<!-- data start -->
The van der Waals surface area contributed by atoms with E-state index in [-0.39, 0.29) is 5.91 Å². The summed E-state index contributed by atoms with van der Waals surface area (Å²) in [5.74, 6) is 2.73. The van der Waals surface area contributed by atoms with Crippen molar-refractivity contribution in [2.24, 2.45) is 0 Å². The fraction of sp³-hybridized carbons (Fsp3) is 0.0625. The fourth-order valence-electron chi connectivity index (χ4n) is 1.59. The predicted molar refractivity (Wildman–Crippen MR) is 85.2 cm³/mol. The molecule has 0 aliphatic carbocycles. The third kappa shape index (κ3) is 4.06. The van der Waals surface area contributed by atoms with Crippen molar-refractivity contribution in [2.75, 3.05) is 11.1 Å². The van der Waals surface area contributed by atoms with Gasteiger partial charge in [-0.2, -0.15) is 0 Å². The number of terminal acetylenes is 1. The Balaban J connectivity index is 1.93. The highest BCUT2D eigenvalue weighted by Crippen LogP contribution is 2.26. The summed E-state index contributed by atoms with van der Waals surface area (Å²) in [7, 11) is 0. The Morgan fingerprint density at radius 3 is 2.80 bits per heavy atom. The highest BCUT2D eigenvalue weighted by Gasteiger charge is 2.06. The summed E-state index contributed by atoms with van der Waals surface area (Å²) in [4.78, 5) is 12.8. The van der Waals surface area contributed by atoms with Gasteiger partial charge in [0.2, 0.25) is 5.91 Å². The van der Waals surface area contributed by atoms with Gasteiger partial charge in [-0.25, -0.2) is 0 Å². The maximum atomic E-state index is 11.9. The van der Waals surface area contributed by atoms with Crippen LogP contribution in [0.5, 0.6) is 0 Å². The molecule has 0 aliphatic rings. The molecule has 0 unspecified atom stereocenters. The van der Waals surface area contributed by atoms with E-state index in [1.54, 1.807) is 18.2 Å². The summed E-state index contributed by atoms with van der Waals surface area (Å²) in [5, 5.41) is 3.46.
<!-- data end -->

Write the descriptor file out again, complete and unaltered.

The van der Waals surface area contributed by atoms with E-state index in [-0.39, 0.29) is 5.91 Å². The summed E-state index contributed by atoms with van der Waals surface area (Å²) in [5.74, 6) is 2.73. The van der Waals surface area contributed by atoms with Crippen molar-refractivity contribution in [2.24, 2.45) is 0 Å². The fraction of sp³-hybridized carbons (Fsp3) is 0.0625. The fourth-order valence-electron chi connectivity index (χ4n) is 1.59. The predicted molar refractivity (Wildman–Crippen MR) is 85.2 cm³/mol. The molecule has 0 aliphatic carbocycles. The third kappa shape index (κ3) is 4.06. The van der Waals surface area contributed by atoms with Crippen molar-refractivity contribution in [2.75, 3.05) is 11.1 Å². The van der Waals surface area contributed by atoms with Gasteiger partial charge in [-0.2, -0.15) is 0 Å². The number of terminal acetylenes is 1. The Balaban J connectivity index is 1.93. The highest BCUT2D eigenvalue weighted by Crippen LogP contribution is 2.26. The summed E-state index contributed by atoms with van der Waals surface area (Å²) in [7, 11) is 0. The Morgan fingerprint density at radius 3 is 2.80 bits per heavy atom. The highest BCUT2D eigenvalue weighted by Gasteiger charge is 2.06. The summed E-state index contributed by atoms with van der Waals surface area (Å²) in [4.78, 5) is 12.8. The van der Waals surface area contributed by atoms with Gasteiger partial charge in [0.2, 0.25) is 5.91 Å². The van der Waals surface area contributed by atoms with Gasteiger partial charge in [-0.25, -0.2) is 0 Å². The maximum atomic E-state index is 11.9. The van der Waals surface area contributed by atoms with Crippen LogP contribution in [0.5, 0.6) is 0 Å². The molecule has 0 aliphatic rings. The molecule has 0 unspecified atom stereocenters. The van der Waals surface area contributed by atoms with E-state index in [1.54, 1.807) is 18.2 Å². The summed E-state index contributed by atoms with van der Waals surface area (Å²) in [5, 5.41) is 3.46.